What are they afraid of?

From the Pew Forum on Religion and Public Life

Conflict between religious groups, by contrast, does not loom as a particularly large concern for most of the evangelical leaders surveyed. A majority says that conflict between religious groups is either a small problem (41%) or not a problem at all (14%) in their countries – though a sizeable minority considers it either a moderately big problem (27%) or a very big problem (17%). Those who live in the Middle East and North Africa are especially inclined to see inter-religious conflict as a moderately big (37%) or very big problem (35%). Nine-in-ten evangelical leaders (90%) who live in Muslim-majority countries say the influence of Islam is a major threat, compared with 41% of leaders who live elsewhere.

On the whole, the evangelical Protestant leaders express favorable opinions of adherents of other faiths in the Judeo-Christian tradition, including Judaism, Catholicism and Eastern Orthodox Christianity. But of those who express an opinion, solid majorities express unfavorable views of Buddhists (65%), Hindus (65%), Muslims (67%) and atheists (70%). Interestingly, the leaders who live in Muslim-majority countries generally are more positive in their assessments of Muslims than are the evangelical leaders overall. 

Step back and think about what’s going on here for a second. How can 90% of respondents in Muslim-majority countries view Islam as a major threat, yet less than two-thirds of them have unfavorable views of Muslims? (So much less than two-thirds, in fact, that it brings down the average. I’ll get more details on this eventually.)

A couple of possible explanations come to mind. The first is simply that people are inconsistent, which is not unusual with polling data. Another possibility is what we might think of as a corollary to the old “my best friend is black” trope. In that expression–which I think was made popular by Chris Rock, but can’t find video confirmation at the moment–white people excuse themselves from charges of racism by claiming a close relationship with a black person. What the Pew data shows is the opposite of this: evangelical leaders are claiming that Islam is a threat, despite the fact that they have favorable views of Muslims, which I take to include at least a few friendships.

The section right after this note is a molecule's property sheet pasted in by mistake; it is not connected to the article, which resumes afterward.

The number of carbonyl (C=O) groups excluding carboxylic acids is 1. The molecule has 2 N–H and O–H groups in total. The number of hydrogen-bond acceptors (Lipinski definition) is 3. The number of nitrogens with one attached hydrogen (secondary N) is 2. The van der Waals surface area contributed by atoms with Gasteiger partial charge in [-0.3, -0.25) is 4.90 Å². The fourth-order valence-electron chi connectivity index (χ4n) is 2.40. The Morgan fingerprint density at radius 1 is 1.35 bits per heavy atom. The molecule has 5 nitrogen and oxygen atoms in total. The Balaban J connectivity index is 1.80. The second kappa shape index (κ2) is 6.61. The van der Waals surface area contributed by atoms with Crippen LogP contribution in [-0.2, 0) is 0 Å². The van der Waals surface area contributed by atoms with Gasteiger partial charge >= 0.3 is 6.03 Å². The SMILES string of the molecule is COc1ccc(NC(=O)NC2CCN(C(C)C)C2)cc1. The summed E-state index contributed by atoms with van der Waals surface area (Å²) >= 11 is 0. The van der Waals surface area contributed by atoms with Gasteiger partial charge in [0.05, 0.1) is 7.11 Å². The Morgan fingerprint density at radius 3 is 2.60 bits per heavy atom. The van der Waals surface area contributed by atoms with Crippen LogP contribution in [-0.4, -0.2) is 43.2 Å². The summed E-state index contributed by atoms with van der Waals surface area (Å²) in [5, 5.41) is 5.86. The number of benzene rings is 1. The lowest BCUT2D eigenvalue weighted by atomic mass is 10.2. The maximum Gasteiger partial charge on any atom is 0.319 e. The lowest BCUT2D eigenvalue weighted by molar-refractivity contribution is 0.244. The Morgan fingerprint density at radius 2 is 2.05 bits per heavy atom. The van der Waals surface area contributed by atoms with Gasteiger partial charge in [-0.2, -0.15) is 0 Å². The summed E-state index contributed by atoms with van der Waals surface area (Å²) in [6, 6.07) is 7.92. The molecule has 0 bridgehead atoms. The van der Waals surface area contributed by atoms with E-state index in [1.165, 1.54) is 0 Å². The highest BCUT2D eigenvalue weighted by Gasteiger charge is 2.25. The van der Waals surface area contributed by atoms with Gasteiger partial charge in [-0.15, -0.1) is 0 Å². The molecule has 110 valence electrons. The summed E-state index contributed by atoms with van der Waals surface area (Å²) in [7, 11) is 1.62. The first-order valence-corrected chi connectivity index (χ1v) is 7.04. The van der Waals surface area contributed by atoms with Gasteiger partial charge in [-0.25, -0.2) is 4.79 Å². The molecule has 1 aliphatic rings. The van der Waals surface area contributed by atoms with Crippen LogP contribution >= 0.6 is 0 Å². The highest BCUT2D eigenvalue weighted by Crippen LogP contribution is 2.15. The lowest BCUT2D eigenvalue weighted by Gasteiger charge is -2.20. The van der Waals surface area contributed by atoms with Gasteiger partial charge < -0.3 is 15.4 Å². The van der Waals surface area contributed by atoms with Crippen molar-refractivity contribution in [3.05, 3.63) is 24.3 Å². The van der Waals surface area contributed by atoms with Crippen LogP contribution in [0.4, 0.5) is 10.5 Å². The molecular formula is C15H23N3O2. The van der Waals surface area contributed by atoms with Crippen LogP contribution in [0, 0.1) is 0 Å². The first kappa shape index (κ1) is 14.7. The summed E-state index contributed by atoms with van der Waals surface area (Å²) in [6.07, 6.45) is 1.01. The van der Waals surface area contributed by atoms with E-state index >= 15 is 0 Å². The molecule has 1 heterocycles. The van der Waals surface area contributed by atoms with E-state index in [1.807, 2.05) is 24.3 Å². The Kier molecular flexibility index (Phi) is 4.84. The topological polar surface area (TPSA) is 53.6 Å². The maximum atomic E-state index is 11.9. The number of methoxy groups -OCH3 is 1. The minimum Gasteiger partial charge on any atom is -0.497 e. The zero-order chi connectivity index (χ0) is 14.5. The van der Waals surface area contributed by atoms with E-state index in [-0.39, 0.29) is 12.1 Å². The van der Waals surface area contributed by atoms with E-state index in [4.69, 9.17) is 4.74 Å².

This may be because, when asked if they view Islam as a threat, their first thought was of organizations like al-Qaeda or the authoritarian governments they live under, rather than the Muslims they see at the marketplace or across the dinner table. I’m not here to point fingers and say that they should be above this kind of issue salience. Rather, it shows just how difficult it will be to get most Americans who don’t have friendly everyday encounters with Muslims to change their minds about the threat they present. Which means that we have a long and difficult road ahead, simply because we are leaving blinders on.

Of Gods and Men

Should it ever befall me, and it could happen today, to be a victim of the terrorism swallowing up all foreigners here, I would like my community, my church, my family, to remember that my life was given to God and to his country. That the Unique Master of all life was no stranger to this brutal departure. And that my death is the same as so many other violent ones, consigned to the apathy of oblivion. I’ve lived enough to know, I am complicit in the evil that, alas, prevails over the world and the evil that will smite me blindly. I could never desire such a death. I could never feel gladdened that these people I love be accused randomly of my murder. I know the contempt felt for the people here, indiscriminately. And I know how Islam is distorted by a certain Islamism. This country, and Islam, for me are something different. They’re a body and a soul. My death, of course, will quickly vindicate those who call me naïve or idealistic, but they must know that I will be freed of a burning curiosity and, God willing, will immerse my gaze in the Father’s and contemplate with him his children of Islam as he sees them. This thank you which encompasses my entire life includes you, of course, friends of yesterday and today, and you too, friend of last minute, who knew not what you were doing. Yes, to you as well I address this thank you and this farewell which you envisaged. May we meet again, happy thieves in Paradise, if it pleases God the Father of us both. Amen. Insha’Allah. (Des Hommes et de Dieux, 2010)